Re: NEW ocaml licence proposal by upstream, will be part of the 3.08.1 release going into sarge.
Sven Luther wrote:
> Ok, find attached the new ocaml licence proposal, which will go into
> 3.08.1 release, which is scheduled for inclusion in sarge.
> As said previously, it fixes the clause of venue problem, and the
> 6c problem.
FYI, I think this is fine.
I'm still uncertain whether QPL 3 is a freeness problem; but at the
moment I'm inclined to say "it's free, but it still sucks".
There is a sense in which it does impose a fee on people who distribute
modifications. But the "fee" is strictly a restriction on distribution
of modifications. Distribution of modifications is illegal unless a
license is granted, so it isn't actually taking away anything which the
modifier could otherwise do -- so in that sense it seems like it's not
really a fee.
It doesn't actually fail DFSG 3, since the modifications can be
distributed under the same license as the initial code -- however, that
license is discriminatory.
It gives more rights to the "initial developer" than to anyone else.
Now we allow copyright holders to discriminate between recipients in
dual-licensed materials and so forth, as long as everyone gets their
"DFSG rights". But this goes further -- it effectively requires the
creators and distributors of modifications to license them in a
discriminatory manner, giving the "intial developer" -- but nobody else
-- relicensing rights. However, such relicensing rights are rights
beyond the "DFSG rights".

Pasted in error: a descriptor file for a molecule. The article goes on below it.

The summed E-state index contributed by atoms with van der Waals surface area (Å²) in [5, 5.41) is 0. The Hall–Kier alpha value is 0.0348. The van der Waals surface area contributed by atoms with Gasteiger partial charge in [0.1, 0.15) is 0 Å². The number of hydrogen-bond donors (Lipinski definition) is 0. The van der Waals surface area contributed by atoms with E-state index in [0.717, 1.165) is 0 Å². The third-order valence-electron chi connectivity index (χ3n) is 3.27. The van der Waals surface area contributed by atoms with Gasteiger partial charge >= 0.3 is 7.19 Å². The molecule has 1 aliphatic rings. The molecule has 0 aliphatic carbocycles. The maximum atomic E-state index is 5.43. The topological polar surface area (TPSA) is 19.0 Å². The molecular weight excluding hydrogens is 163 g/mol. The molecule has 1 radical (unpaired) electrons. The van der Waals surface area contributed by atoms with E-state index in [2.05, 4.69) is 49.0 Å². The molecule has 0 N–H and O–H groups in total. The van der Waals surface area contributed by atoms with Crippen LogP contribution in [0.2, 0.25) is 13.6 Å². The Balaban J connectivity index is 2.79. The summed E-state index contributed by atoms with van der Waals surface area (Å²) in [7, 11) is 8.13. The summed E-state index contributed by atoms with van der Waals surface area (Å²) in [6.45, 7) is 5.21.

I don't like it one bit, since it's "grabby". But I'm currently
thinking that it is free.
(It's also definitely not GPL-compatible, of course.)
Let's go abstract for a moment.
We accept no restrictions on use, and very few restrictions on creation
of modifications. Those areas have been pretty well hammered out.
We accept more restrictions on distribution (modified or unmodified).
This is a restriction on distribution of modifications. Specifically,
it is a restriction on the licensing of distributed modfications. The
real question here is "Is this an acceptable restriction on the
licensing of modifications?"
We accept some such (copyleft), have one explicit requirement (DFSG 3:
must allow modifications to be distributed under the same license), and
quite frankly haven't encountered many others, which is probably why
this is a contentious issue.
The history of DFSG 3 might help in understanding this. It prohibits
two sorts of licenses:
(1) a license which requires modifications to be distributed under more
restrictive terms, or requires extra permissions
(2) a license which requires modifications to be distributed under
*less* restrictive terms
Was (2) deliberate and clearly thought about? If it was deliberate, the
motivations behind it might indicate that forcing modifications to be
licensed in funny ways was objected to in general, which would be a good
argument that the QPL chicanery was intended to be considered non-free.
If it wasn't deliberate and everyone was thinking about (1), then it
doesn't indicate anything. :-(
The old Netscape Public License had a similar issue.